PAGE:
Kids tend to have a taste for the sour stuff and at some point one of our little mincing minions must have realized that if they were in the kitchen, what they were working with was likely edible. Due to shrinkage caused by sampling, we ended up with only a cup and a half of chopped rhubarb, not the 3 required for a pie. Rhubarb is technically a veggie, not a fruit. And we couldn’t really yell at them for eating their vegetables, could we?

So we did the next best thing with the remnants of our rhubarb – we boiled them with water and sugar and made a rhubarb simple syrup. With soda and fresh squeezed lime juice added for the kids (and a dash of lemon vodka added for us) and strawberry garnishes for all, we had the essence of a pie, if not the real thing.

Rhubarb Simple Syrup
Adapted from a recipe by Carrie Floyd, from the Culinate Kitchen collection

1½ cups rhubarb, roughly chopped
1 cup sugar
1½ cups water

Place rhubarb, sugar, and 1½ cups of water in a saucepan. Bring to a boil, then turn down to a simmer. Cook for about 15 minutes, until the syrup is bright pink. Remove from heat and cool. Strain syrup into a large jar. Reserve cooked and strained rhubarb for use as a compote over ice cream.

The simple syrup can be used in any number of cocktails. Easy non-alcoholic rhubarb soda:

cup of ice
1 oz rhubarb simple syrup
1 oz lime juice
3 oz soda water

Pour syrup, lime juice and soda water over ice. Garnish with slice of lime or strawberry.

For the adults we used the classic proportions of a margarita with lemon vodka instead of tequila to make a rhubarbarita:

1 1/4 oz Hangar One Buddha’s Hand Citron Vodka
1 1/2 oz fresh-squeezed lime juice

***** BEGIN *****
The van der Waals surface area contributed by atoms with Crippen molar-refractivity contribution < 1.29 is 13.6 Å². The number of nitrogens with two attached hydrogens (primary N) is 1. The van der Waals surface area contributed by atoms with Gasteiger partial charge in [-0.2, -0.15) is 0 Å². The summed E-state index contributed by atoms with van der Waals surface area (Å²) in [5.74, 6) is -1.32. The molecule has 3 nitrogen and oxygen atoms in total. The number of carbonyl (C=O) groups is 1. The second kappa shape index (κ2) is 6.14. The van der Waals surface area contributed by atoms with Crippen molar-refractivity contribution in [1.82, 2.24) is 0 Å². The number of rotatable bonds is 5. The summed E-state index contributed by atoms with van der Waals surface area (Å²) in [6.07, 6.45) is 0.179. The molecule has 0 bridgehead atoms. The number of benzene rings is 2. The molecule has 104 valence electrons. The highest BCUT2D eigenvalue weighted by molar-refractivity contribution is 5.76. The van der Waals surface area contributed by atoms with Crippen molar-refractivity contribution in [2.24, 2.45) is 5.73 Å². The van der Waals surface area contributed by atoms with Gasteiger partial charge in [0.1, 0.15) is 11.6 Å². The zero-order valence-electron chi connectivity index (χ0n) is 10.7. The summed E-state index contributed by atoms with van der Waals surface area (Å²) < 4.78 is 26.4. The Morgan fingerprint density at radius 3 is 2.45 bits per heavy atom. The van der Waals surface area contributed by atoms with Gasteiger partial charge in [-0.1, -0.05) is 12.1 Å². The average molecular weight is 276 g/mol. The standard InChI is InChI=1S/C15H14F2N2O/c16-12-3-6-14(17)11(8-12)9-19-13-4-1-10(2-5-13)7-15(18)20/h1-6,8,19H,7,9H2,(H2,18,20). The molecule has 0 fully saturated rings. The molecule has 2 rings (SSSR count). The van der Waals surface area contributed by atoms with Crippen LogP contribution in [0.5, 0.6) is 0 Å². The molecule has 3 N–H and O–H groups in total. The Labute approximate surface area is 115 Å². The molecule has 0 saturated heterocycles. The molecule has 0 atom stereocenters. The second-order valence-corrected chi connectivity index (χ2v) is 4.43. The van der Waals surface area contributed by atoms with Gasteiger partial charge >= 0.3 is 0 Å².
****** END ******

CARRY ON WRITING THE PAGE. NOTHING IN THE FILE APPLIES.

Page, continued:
1 oz rhubarb simple syrup

Combine in shaker with ice. Shake vigorously. Serve up in a cocktail glass or over ice in a collins glass with a splash of soda water.

Some other cocktail ideas we found inspiring:

Rhubarb Cosmopolitan from Culinate Kitchen

Rhubarb Mojito from Brooklyn Farmhouse

Greene GrapeRhubarbarama
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In Season: English Peas

This weekend we’ll have English peas for the first time this spring! We know a seven-year old who will be excited to eat them, sweet and green, right from the pod. Unlike sugar snap peas, English peas must be removed from the pod before eating. Discard the pods and cook the peas briefly by dropping them in boiling water only for the amount of time it takes to count to ten slowly and then drain and refrigerate and you’ll have a convenient way to brighten up a dish or meal. Tossed with butter, they make a great side dish. They can also be added to soups, salads, rice or pasta. Or toss with some cubed madrange ham and a little bit of mayonnaise (just enough to coat) and you’ve got a lovely side salad. We’ve even seen them used as a substitute for basil to make a fresh, springy pesto.

Greene GrapeIn Season: English Peas
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In Season: Baby Artichokes

Sabrina reports that we’ve got baby artichokes in from California! While not actually immature artichokes (they are fully grown, just picked from further down the stalk), they are easier to cook than regular artichokes because they lack the tufty fuzz on the artichoke heart so that they can be eaten whole. To prepare, snap off lower petals until you reach the yellow core of the artichoke. Then cut the top off about a half an inch below the uppermost petals. Finally peel off the green petals until you are left with a yellow core. The prepared artichoke should look like this.

Baby artichokes are done when a toothpick or knife goes into the bottom of the artichoke easily. Steaming should take about 15-20 minutes. They can also be microwaved in a microwave-safe bowl filled with approximately an inch of water for 8-10 minutes. Or saute them in a pan with a little olive oil over medium-high heat for 5-7 minutes and season to taste with garlic, salt and pepper. Artichokes made with any of these methods of preparation can be served with a simple sauce or french mayonnaise (mayonnaise with a little mustard added).

Greene GrapeIn Season: Baby Artichokes